Online advocacy options in the US are plentiful; Democracy in Action, ActionStudio, GetActive -- the list goes on-and-on. However, in Canada, NGOs have always struggled to integrate even the most basic functionality -- like sending e-mails to an elected official -- into their campaigns.
Why is that? Well, as discussed before, Statistics Canada and other similar groups hold the "crown copyright" on the basic data needed to make online advocacy effective. Want to look up your Federal Electoral District via your Postal Code? Nuh-ah: can't do that unless you've licensed an expensive data set and signed a restrictive contract about how you can (or, in this case, can't) use it.
Last week Mike, Russell, and I sent out an invitation to a number of our clients, colleagues, and NGOs and unions across the country asking them to join Canada's first "Electoral Data Consortium." Over the next few weeks, as members sign-on, I'll post updates on the progress toward a new Web service that will deliver civic data to member organizations, and manage all the work of keeping it online, updated, and evolving to meet the needs of the consortium members. (Interested in joining? Just pop me a note via the contact form or comments.)
This comes right on the heels of a similar announcement that benefits organizations in the US from the fine folks at CiviCRM and The Sunlight Foundation (read their announcement past the jump):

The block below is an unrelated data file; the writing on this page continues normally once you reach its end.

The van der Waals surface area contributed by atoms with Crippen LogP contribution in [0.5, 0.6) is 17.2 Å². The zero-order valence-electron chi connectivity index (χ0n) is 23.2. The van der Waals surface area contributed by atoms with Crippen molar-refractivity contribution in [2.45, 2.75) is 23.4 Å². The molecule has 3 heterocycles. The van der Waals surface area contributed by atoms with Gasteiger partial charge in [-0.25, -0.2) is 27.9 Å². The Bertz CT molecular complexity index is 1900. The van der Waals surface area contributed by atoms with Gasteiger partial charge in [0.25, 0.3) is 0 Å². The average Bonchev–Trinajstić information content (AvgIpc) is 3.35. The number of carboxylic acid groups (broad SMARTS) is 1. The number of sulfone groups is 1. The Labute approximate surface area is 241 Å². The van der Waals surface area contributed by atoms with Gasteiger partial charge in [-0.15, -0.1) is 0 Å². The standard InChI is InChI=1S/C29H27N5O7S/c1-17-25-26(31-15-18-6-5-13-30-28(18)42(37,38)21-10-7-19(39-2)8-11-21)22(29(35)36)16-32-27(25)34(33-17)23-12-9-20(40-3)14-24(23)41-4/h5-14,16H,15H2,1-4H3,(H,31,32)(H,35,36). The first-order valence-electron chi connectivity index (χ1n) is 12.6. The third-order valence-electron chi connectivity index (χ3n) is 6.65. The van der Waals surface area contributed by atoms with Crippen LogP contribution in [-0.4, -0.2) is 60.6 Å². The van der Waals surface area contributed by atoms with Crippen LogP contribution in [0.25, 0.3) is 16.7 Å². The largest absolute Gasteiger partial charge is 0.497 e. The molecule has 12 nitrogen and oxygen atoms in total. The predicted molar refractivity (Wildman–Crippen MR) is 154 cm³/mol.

If your blog runs on the popular content management Drupal and the community management tool CiviCRM, you'll be pleased to learn the CivicCRM development team is going to make it easier to connect your members to their elected officials with some help from the SunlightLabs API. (Sunlight Labs is a project of the Sunlight Foundation which prototypes tech ideas to improve government transparency and political influence disclosure.)
The SunlightLabs API is a tool for developers that provides handy, machine-readable information about members of Congress. Developers can use the API to more easily look up key information about representatives from different online databases and to find the representatives for a given zip code or state. Since developers have to spend less time managing clerical data around representatives, they can spend more time presenting that information in useful ways to you and I. In this case, CiviCRM developers will be incorporating the data directly into the CiviCRM interface and modules. As David Geilhufe pointed out in an email to us, "People could automatically email all the people in the database within a particular district."